Numerous studies have found anemia to be a predictor of poor local control and survival at various sites of malignancy including rectal cancer. Box et al. [14] demonstrated that non-anemic patients achieved better tumor response and less local recurrence (7% vs. 38%, p = 0.003) and improved OS (91% vs. 61%, p = 0.021) than anemic patients. Berardi et al. [15] also showed that DFS was worse in patients with Hb ≤12.0 g/dL compared to those with Hb >12.0 g/dL (p = 0.018). Rades et al. [16] found that locally recurrent rectal cancer patients with Hb levels ≥12.0 g/dL had significantly better local control than those with levels <12.0 g/dL (p < 0.001). Hb levels ≥12.0 g/dL were also associated with significantly better survival in their study (p = 0.031). Our results were consistent with these studies showing that pretreatment anemia could affect the clinical outcome in Korean patients as well. Although Lee et al. [17] also investigated the predictive role of anemia in Korean patients treated with NACRT, in that they focused on whether anemia influences the pathologic response, our results showed further that it could be one of prognostic factor affecting local control.
The most important prognostic factor affecting local control and survival is tumor extent, which is commonly evaluated based on the Tumor-Node-Metastasis staging system. Our data also confirmed that pathologic tumor and nodal stages influenced local control, DFS, and OS (ypT: p < 0.001 for local control, p < 0.001 for DFS, p = 0.006 for OS; ypN: p = 0.001 for local control, p < 0.001 for DFS, p = 0.001 for OS). However, the influence of Hb level was only for local control in our study presenting no significant differences in DFS and OS between anemic and non-anemic patients (3-year DFS: 75.7% vs. 79.0%, p = 0.355; 3-year OS: 89.0% vs. 90.7%, p = 0.767). It seems that higher local control in non-anemic patients does not directly translate into improved OS because the majority of failure patterns were distant metastases (51 of 247 patients, 20.6%) rather than local recurrences (18 of 247 patients, 7.3%).
Besides the negative impact on response to radiotherapy, anemia itself is also an important factor to be considered during treatments. Since anemia is a major cause of fatigue, and fatigue is the most common symptom in cancer patients resulting in decreased quality of life, recognizing and correcting anemia is important for quality of life improvement in cancer patients [18-20]. In most clinical settings, severe anemia is treated with red blood cell transfusions, but mild-to-moderate anemia has been usually neglected. However, the early correction of anemia up to an Hb level of 12.0 to 14.0 g/dL may improve both local control as well as quality of life.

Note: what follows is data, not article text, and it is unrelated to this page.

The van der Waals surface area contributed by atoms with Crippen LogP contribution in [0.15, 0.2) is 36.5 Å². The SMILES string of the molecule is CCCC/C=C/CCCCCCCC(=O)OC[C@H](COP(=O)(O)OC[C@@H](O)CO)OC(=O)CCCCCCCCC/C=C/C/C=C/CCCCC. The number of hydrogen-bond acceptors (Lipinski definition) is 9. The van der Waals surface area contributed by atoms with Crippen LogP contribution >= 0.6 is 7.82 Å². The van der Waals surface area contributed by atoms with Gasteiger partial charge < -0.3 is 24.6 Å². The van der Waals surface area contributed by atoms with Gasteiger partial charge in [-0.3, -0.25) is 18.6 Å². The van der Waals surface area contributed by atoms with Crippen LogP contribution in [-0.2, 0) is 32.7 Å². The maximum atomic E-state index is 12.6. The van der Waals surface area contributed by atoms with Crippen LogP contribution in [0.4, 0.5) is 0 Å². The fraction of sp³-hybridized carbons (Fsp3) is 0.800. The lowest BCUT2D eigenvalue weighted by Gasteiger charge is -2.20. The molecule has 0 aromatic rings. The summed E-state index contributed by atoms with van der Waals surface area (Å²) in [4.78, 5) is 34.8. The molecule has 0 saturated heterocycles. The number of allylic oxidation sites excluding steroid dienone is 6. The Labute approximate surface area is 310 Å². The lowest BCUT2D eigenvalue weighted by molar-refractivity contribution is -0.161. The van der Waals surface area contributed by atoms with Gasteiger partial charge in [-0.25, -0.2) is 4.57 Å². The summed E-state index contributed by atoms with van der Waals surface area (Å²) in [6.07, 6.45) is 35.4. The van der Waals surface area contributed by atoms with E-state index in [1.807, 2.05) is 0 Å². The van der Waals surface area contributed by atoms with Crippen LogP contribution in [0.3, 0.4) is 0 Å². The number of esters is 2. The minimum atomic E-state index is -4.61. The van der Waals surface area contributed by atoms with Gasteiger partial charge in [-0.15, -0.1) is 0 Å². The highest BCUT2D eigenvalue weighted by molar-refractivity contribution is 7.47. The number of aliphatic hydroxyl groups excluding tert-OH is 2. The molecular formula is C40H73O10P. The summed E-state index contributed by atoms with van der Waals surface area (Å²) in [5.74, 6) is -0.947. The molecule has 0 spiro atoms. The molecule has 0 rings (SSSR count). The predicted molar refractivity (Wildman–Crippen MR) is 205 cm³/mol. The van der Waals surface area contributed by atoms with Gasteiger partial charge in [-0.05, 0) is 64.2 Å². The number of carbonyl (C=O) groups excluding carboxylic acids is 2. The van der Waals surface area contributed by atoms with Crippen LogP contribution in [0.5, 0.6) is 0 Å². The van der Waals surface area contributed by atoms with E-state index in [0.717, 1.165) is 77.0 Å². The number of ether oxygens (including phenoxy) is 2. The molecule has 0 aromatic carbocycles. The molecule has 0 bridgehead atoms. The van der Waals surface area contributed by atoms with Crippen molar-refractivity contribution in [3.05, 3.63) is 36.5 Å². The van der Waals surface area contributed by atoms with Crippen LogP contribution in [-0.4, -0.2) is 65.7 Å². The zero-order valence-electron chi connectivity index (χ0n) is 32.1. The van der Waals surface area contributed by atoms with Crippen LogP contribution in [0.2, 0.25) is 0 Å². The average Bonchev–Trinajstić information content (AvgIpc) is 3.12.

There are numerous methods to correct anemia, including iron supplements, transfusion of packed red blood cells, and/or the administration of erythropoietin-stimulating agents (ESAs). ESAs were initially used to treat anemia in patients with chronic renal failure, including those on hemodialysis. Recent clinical trials have established that ESAs are also effective in raising Hb levels, decreasing the need for transfusions and subsequently improving quality of life in patients with cancer-related and chemotherapy-induced anemia [18,21,22]. While there is general agreement that ESAs are not indicated in anemic cancer patients who are not receiving chemotherapy [22], the use of ESAs in patients receiving radiotherapy remains controversial. Although the effectiveness of ESAs on survival was not demonstrated by a recent randomized clinical trial for head and neck cancer patients undergoing radiotherapy [23,24], our data suggest that similar trials might be needed for rectal cancer patients.
In conclusion, we propose that pretreatment anemia represents an independently predictive factor for local control in patients with rectal cancer undergoing NACRT and surgery and exerts an adverse effect on treatment results. A prospective validation of Hb level as a predictive factor is mandatory.

Notes

No potential conflict of interest relevant to this article was reported.

References

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Fig. 1
Local control rate in patients with pretreatment anemia vs. non-anemic patients.
roj-30-117-g001.jpg
Table 1
Characteristics of patients and tumors
roj-30-117-i001.jpg

CEA, carcinoembryonic antigen; NACRT, neoadjuvant concurrent chemoradiotherapy; APR, abdominoperineal resection; CRT, concurrent chemoradiotherapy.

a)Included six cases of local excision and eight Hartmann's operation. b)Included one case of pelvic exenteration. c)Chi-square test.

Table 2
Results of univariate and multivariate analysis on pretreatment characteristics predicting pathologic complete response
roj-30-117-i002.jpg

CEA, carcinoembryonic antigen; NACRT, neoadjuvant concurrent chemoradiotherapy; OR, odds ratio; CI, confidence interval.

Table 3
Results of univariate and multivariate analyses of factors affecting local control
roj-30-117-i003.jpg

LC, local control; CEA, carcinoembryonic antigen; CI, confidence interval; NACRT, neoadjuvant concurrent chemoradiotherapy.